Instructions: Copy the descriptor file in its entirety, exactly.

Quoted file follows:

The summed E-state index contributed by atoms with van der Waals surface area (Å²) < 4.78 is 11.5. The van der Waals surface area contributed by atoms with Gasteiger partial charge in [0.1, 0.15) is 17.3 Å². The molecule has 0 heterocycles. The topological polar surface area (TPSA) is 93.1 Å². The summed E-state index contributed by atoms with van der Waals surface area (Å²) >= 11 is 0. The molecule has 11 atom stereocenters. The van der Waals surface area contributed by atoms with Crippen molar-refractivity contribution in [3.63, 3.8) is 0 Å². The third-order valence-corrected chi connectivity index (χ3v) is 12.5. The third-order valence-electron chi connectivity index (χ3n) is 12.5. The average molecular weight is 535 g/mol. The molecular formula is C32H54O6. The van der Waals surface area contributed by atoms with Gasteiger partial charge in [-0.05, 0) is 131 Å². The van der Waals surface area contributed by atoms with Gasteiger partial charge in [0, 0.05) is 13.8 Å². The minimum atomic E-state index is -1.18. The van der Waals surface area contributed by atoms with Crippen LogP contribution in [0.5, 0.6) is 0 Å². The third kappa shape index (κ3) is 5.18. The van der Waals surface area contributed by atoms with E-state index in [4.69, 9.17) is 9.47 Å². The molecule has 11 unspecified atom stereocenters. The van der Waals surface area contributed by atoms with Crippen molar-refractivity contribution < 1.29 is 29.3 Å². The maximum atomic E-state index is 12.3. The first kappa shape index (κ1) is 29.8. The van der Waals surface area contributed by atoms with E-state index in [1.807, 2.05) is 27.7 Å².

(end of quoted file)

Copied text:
The summed E-state index contributed by atoms with van der Waals surface area (Å²) < 4.78 is 11.5. The van der Waals surface area contributed by atoms with Gasteiger partial charge in [0.1, 0.15) is 17.3 Å². The molecule has 0 heterocycles. The topological polar surface area (TPSA) is 93.1 Å². The summed E-state index contributed by atoms with van der Waals surface area (Å²) >= 11 is 0. The molecule has 11 atom stereocenters. The van der Waals surface area contributed by atoms with Crippen molar-refractivity contribution in [3.63, 3.8) is 0 Å². The third-order valence-corrected chi connectivity index (χ3v) is 12.5. The third-order valence-electron chi connectivity index (χ3n) is 12.5. The average molecular weight is 535 g/mol. The molecular formula is C32H54O6. The van der Waals surface area contributed by atoms with Gasteiger partial charge in [-0.05, 0) is 131 Å². The van der Waals surface area contributed by atoms with Gasteiger partial charge in [0, 0.05) is 13.8 Å². The minimum atomic E-state index is -1.18. The van der Waals surface area contributed by atoms with Crippen LogP contribution in [0.5, 0.6) is 0 Å². The third kappa shape index (κ3) is 5.18. The van der Waals surface area contributed by atoms with E-state index in [4.69, 9.17) is 9.47 Å². The molecule has 11 unspecified atom stereocenters. The van der Waals surface area contributed by atoms with Crippen molar-refractivity contribution < 1.29 is 29.3 Å². The maximum atomic E-state index is 12.3. The first kappa shape index (κ1) is 29.8. The van der Waals surface area contributed by atoms with E-state index in [1.807, 2.05) is 27.7 Å².